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Do you want to be a success? Here's how...

Are we genetically predisposed to inherit talent, or can we acquire same with practise?

Karen Frampton

SITTING MID-WAY THROUGH a film over the weekend and I couldn’t help but write down three words that were uttered by the lead character: “Trapped by talent”. I left the piece of paper folded in my journal only to find it fall out early this morning when I opened it to read my weekly to-do list.

What significance have these three little words? They have been on my mind since I heard them and during a long walk around the back strand in Tramore yesterday I found myself deep in thought as I pondered them.

We all believe that we are talented, even the most pessimistic person out there. But where does talent come from? Are we genetically predisposed to inherit talent, or can we acquire same with practise?

What makes talent 

In 1985, Benjamin Bloom, a professor of education at the University of Chicago, published a landmark book, Developing Talent in Young People, which examined the critical factors that contribute to talent.

He took a deep retrospective look at the childhoods of 120 elite performers who had won international competitions or awards in fields ranging from music and the arts to mathematics and neurology. Surprisingly, Bloom’s work found no early indicators that could have predicted the virtuosos’ success.

So what does correlate with success? One thing emerges very clearly from Bloom’s work: all the superb performers he investigated had practised intensively, had studied with devoted teachers, and had been supported enthusiastically by their families throughout their developing years. Later research building on Bloom’s pioneering study revealed that the amount and quality of practise were key factors in the level of expertise people achieved. Consistently and overwhelmingly, the evidence showed that experts are always made, not born.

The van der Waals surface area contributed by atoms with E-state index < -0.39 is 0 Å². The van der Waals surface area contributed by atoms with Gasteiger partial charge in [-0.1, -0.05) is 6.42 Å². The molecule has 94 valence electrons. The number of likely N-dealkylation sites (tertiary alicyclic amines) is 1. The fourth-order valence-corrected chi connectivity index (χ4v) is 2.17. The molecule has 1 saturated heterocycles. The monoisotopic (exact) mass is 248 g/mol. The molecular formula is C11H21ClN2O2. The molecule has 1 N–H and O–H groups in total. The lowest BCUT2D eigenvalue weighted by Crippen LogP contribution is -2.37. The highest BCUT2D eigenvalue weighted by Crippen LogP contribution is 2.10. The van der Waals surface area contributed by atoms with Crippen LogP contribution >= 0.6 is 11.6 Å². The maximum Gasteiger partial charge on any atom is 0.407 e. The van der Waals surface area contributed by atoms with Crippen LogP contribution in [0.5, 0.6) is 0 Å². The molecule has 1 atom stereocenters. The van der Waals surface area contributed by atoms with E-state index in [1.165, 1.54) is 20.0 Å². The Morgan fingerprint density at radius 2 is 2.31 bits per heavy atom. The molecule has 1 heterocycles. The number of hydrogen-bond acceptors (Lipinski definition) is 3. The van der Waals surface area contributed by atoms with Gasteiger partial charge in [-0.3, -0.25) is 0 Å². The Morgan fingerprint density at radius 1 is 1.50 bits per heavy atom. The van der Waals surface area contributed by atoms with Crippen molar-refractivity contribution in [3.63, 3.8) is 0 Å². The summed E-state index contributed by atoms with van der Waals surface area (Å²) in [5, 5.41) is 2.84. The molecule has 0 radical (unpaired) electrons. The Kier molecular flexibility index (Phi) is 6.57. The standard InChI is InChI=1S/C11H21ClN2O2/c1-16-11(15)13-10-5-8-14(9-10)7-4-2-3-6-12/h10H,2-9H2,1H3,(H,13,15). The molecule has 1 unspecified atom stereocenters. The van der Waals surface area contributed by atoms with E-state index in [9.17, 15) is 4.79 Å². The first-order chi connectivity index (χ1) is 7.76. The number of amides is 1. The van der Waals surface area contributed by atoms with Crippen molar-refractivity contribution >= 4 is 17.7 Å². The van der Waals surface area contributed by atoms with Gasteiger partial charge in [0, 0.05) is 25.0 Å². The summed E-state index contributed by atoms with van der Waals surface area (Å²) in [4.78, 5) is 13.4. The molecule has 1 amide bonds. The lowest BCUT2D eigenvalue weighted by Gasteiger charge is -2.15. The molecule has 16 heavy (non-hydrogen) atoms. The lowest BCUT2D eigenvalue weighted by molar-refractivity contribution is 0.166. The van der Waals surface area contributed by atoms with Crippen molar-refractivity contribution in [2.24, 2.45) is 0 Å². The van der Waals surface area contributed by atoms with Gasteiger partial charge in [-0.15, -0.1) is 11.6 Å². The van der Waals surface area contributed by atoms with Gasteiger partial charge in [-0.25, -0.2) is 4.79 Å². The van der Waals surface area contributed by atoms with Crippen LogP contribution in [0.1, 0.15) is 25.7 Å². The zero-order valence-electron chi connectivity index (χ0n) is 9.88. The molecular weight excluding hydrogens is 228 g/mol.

Take a long, hard look at what we you think your talent is

So if we find ourselves ‘trapped by talent’ in our career; unable to get the lucky break, or unable to find a way out or to the top, how did we arrive at this point and how do we move things along in the direction we want? Should we just be happy with our lot and stop complaining and bemoaning the various career injustices that we presume to have befallen us?

We need to step back and take a long, hard look at what we think our talent is, for starters. The dictionary definition of talent is a natural aptitude or skill. Can you say, honestly, that you are practising your skill every day in your job?

Hmmm perhaps not too many will raise their hand for that one. But isn’t it interesting if we look at our jobs in this way? Truly talented people who love what they do, tend to do the same thing over and over again on a daily basis. If you are working as a teacher, nurse, accountant, office worker can you identify something you do multiple times a day with something that you are talented at?

If you can, then you have hit the career jackpot. You are not trapped by your talent, you are enjoying your job and see it as a career.

If not, then this may explain the faltering levels of unhappiness, indifference or general lacklustre approach to your career. You haven’t found a career or job that matches what you are truly good at, nor have you found something that you want to do over and over and over again day in and day out.

Do what you love 

I’ll leave you with this one. Last year I decided to start a blog. I found that I liked writing. A lot. So I started to write every day. The I stopped for about a month. I was miserable. I felt lost, I began questioning my career, my motives, my motivations. I sat back and tried to see what was wrong. It was simple. I wasn’t writing. So, I opened back up the laptop and started again…

I write every day, some pieces I publish, others I don’t. But I can tell you this with conviction, I was trapped by talent… one I didn’t know I had. Who says I am talented? I don’t have an award for writing and I don’t particularly care for opinions on the matter. But for the few who tell me they enjoy the updates, I am beyond grateful. For I no longer feel trapped. And that, to me, is what this career lark is all about.

Karen Frampton is a Career Coach and writer of a bi-weekly career blog Follow her on Twitter @framptonkaren
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Karen Frampton

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